My brain is pretty full just musing over my latest read, one of the various internet discussions I ?m participating in, and which name goes with which of my children. If I had to remember every appointment, every event, every tidbit of information that helps me function, I ?d be a lost cause. For me, the answer is typing everything I will ever need to know in my lifetime into my computer and synching it with my palm. Here ?s what I do, maybe some ideas will help you, too.
In my quest for organization and family sanity, the first thing I did was write a mission statement, as recommended by Stephen R. Covey in The 7 Habits of Highly Effective People.
Now why in the world does an individual person need to do something so business-like, so institutionally-minded? Perhaps you don ?t. My parents have lived full and productive lives and I think they might just snicker at the whole idea. But for me, deciding to run my home and my life a bit like a business made a wonderful difference. Homemaking became interesting, challenging, and intellectual, rather than mundane. In addition, writing out a mission statement required me to really think about what I wanted my life to be like in the long run, and to evaluate whether what I was doing in the short run was really going to get me there.
While formulating this statement I discovered that my goals and aspirations can be grouped into eight categories. They are: spiritual, family, intellectual, service, physical, homemaking, financial, and other. (Which roughly translate into the areas of this site: moral; matriarchal; mindful; mansion; muscular; ministering; millionaire; miscellaneous.) My mission statement includes how I want to end up in each of these areas. It stands as my ideal, what I want to be like, what my goals should lead me to.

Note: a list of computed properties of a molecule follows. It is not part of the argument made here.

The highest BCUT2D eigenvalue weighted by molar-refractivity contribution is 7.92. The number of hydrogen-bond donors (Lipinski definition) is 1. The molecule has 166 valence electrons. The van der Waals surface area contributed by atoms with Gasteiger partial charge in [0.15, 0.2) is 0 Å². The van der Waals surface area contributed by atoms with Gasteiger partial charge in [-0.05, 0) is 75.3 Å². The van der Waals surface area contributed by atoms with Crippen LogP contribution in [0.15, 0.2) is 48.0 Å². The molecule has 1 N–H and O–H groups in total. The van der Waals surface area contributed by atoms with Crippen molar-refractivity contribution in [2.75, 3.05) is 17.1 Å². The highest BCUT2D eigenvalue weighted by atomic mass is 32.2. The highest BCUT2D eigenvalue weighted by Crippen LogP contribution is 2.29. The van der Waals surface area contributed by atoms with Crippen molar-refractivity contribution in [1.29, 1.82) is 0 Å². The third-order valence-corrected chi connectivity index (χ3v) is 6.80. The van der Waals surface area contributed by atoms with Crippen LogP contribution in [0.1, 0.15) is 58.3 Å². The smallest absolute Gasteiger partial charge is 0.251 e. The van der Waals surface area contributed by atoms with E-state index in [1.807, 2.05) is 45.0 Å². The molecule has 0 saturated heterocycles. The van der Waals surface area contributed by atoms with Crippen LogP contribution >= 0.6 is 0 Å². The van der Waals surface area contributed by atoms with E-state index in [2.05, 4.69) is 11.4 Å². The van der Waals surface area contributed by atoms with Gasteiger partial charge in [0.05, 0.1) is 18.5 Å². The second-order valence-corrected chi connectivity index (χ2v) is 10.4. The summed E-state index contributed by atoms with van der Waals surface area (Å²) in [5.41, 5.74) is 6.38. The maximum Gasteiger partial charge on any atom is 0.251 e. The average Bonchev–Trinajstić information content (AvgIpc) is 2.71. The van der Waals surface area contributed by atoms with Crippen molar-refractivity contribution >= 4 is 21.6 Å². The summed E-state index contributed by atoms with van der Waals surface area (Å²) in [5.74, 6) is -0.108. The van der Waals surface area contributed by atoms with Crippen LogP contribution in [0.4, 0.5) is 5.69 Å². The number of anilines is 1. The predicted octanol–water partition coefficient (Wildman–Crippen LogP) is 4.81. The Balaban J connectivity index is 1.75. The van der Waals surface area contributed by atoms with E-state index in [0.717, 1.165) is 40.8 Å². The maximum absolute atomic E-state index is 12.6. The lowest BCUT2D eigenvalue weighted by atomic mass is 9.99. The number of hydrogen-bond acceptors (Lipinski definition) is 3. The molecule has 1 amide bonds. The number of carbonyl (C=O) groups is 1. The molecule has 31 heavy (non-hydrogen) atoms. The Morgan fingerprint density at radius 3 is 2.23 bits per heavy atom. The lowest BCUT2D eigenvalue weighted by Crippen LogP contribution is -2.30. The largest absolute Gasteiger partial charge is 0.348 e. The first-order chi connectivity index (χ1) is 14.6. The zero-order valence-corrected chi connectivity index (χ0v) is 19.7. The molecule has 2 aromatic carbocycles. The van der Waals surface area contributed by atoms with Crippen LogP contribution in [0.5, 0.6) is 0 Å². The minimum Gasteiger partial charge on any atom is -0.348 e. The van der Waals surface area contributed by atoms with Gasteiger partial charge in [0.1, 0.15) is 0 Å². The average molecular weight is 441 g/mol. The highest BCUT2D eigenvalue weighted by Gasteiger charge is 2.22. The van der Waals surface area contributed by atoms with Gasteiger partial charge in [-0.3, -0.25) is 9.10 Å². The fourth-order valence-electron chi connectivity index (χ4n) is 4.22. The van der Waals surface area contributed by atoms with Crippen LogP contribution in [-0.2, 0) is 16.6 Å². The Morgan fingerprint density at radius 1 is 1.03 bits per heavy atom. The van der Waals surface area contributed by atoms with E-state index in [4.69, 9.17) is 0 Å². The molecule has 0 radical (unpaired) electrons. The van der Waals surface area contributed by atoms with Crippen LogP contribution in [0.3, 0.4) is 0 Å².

Next I began a life-long master list. This list has a section for each of the eight areas of focus. In these sections I write down every single thing that I ever think of that sounds like something I would like to do. Really! Sometimes these goals are completed, some are revised, some stay on the list waiting their turn for years, and many are removed from the list entirely because my interests, ideas, or circumstances have changed.
Examples from my current master list:
Spiritual: Learn how to study genealogy using a local Family History Center; read Proverbs 16: 18 ?22 and set goals to eliminate pride
Family: Finish writing kids ? musical computer program; go camping
Intellectual: Get master ?s degree; pick three books of university honors list to read and study.
Service: Do an anonymous act of service for someone for whom I have bad feelings; take Sam out for a surprise lunch
Physical: Get in the habit of going to bed early; earn a black belt in karate